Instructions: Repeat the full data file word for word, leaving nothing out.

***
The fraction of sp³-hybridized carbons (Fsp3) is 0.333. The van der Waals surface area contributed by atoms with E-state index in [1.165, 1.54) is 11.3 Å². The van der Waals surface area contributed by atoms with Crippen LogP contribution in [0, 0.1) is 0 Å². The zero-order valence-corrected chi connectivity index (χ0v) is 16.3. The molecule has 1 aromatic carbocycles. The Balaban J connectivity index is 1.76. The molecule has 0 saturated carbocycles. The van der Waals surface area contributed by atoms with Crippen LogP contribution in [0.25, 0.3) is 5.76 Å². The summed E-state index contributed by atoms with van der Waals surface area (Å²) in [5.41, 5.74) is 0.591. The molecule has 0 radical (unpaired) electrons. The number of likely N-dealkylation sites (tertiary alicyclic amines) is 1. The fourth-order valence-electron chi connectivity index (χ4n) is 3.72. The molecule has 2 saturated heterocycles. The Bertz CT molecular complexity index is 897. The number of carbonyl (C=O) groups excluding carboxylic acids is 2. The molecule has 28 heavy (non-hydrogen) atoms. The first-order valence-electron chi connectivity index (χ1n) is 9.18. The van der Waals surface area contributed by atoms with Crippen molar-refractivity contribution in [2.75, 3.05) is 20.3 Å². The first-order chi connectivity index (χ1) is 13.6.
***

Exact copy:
The fraction of sp³-hybridized carbons (Fsp3) is 0.333. The van der Waals surface area contributed by atoms with E-state index in [1.165, 1.54) is 11.3 Å². The van der Waals surface area contributed by atoms with Crippen LogP contribution in [0, 0.1) is 0 Å². The zero-order valence-corrected chi connectivity index (χ0v) is 16.3. The molecule has 1 aromatic carbocycles. The Balaban J connectivity index is 1.76. The molecule has 0 saturated carbocycles. The van der Waals surface area contributed by atoms with Crippen LogP contribution in [0.25, 0.3) is 5.76 Å². The summed E-state index contributed by atoms with van der Waals surface area (Å²) in [5.41, 5.74) is 0.591. The molecule has 0 radical (unpaired) electrons. The number of likely N-dealkylation sites (tertiary alicyclic amines) is 1. The fourth-order valence-electron chi connectivity index (χ4n) is 3.72. The molecule has 2 saturated heterocycles. The Bertz CT molecular complexity index is 897. The number of carbonyl (C=O) groups excluding carboxylic acids is 2. The molecule has 28 heavy (non-hydrogen) atoms. The first-order valence-electron chi connectivity index (χ1n) is 9.18. The van der Waals surface area contributed by atoms with Crippen molar-refractivity contribution in [2.75, 3.05) is 20.3 Å². The first-order chi connectivity index (χ1) is 13.6.